Understanding the Kentucky Highway Use Tax

Published: Jun 12, 2017
Kentucky highway use tax

If you are a motor carrier using public highways in Kentucky, you’re probably aware that you need to pay highway use tax in the state. The tax is required from operators of commercial vehicles that are driven on state highways.

The process for covering your due Kentucky highway use tax entails obtaining a KYU number. This is your tax license in the state that is linked to the calculation of your Kentucky Weight Distance Tax.

You also have to get a Kentucky highway use tax bond. It guarantees that your business will pay all due taxes, fees and other costs incurred from your vehicles’ use of state highways.

Here are the details you need to know about the highway use tax in Kentucky, and how you can make sure you meet all state tax rules.

Apply for a free no-obligations quote on your Kentucky highway use tax bond!

What is the Kentucky highway use tax?

A number of states require payment of taxes from commercial motor carriers for using state public highways. In Kentucky, the state Transportation Cabinet regulates highway use taxes.

It is obligatory for carriers above 59,999 pounds to pay taxes for driving on state highways, even if they are not based in Kentucky. The tax is called the Kentucky weight-distance tax, as it is calculated on the basis of vehicles’ weight and the distance they have traveled.

To get your Kentucky highway use tax license, you need to apply with the Cabinet. You have to present your USDOT number, and have an active operating authority and a UCR (Unified Carrier Registration). In this way, the Kentucky authorities can verify that you are properly registered and licensed as a motor carrier.  

How to stay compliant with highway use tax requirements

Kentucky highway use tax bond

Besides imposing the tax requirements, some states ensure the timely and complete payment of highway use taxes by imposing a mileage tax bond requirement. That’s why motor carriers operating on state highways need to post a Kentucky highway use tax bond.

The surety bond functions as an extra layer of security for state authorities. It ensures your legal compliance and due payment of incurred highway taxes. By getting bonded, you get financial backing from a surety provider, which guarantees for you.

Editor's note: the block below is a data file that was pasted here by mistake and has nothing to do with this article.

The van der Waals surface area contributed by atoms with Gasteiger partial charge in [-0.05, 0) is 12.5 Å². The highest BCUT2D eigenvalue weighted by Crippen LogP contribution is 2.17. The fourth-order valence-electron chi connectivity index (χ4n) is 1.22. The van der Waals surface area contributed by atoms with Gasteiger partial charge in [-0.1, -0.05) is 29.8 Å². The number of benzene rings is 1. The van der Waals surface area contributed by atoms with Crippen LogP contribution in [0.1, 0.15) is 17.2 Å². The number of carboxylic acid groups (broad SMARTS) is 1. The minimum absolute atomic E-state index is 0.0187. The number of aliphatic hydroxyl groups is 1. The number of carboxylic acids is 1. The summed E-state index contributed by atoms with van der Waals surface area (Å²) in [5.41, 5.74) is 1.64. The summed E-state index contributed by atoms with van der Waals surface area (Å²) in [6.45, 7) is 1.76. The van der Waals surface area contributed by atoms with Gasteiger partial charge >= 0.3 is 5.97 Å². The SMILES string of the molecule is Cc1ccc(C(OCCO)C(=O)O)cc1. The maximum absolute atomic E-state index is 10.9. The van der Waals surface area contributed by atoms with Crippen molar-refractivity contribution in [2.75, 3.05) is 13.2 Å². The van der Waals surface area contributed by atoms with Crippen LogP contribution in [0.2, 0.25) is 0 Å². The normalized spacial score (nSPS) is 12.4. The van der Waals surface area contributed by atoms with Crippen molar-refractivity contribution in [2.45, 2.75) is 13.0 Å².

In case you fail to follow your obligations under the highway tax use requirements in Kentucky, you can get a bond claim up to the penal sum of your bond. This is how relevant authorities can obtain any due payments from you. Your surety covers the costs if you fail to, but you have to reimburse it afterwards. That’s why the wisest course of action is to comply with highway tax use rules and avoid claims.

How to get your Kentucky highway use tax bond

To get bonded, you need to use the official bond form of the Kentucky Transportation Cabinet. The amount of your bond is set on the basis of the number of vehicles you operate. It can be between $1,000 and $50,000 and is determined on a case-by-case basis.

You have to apply with a surety provider to start your bonding process. It will examine your financial and business situation to assess the level of risk involved in getting you bonded. Important factors are your credit score, company financials, and assets and liquidity.

The bond price is set on the basis of your financial strength and business know-how. If you qualify as a standard bonding market applicant, your bond premium is likely to be in the range of 1%-5% of the bond amount you have to post.

Have more questions? Don’t hesitate to reach us at 877.514.5146.

Ready to apply for your Kentucky highway use tax bond?

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Victor Lance is the founder and president of Lance Surety Bond Associates, Inc. He began his career as an officer in the U.S. Marine Corps, serving two combat tours. As president of Lance Surety, he now focuses on educating and assisting small businesses throughout the country with various license and bond requirements. Victor graduated from Villanova University with a degree in Business Administration and holds a Masters in Business Administration (MBA) from the University of Michigan's Ross School of Business.

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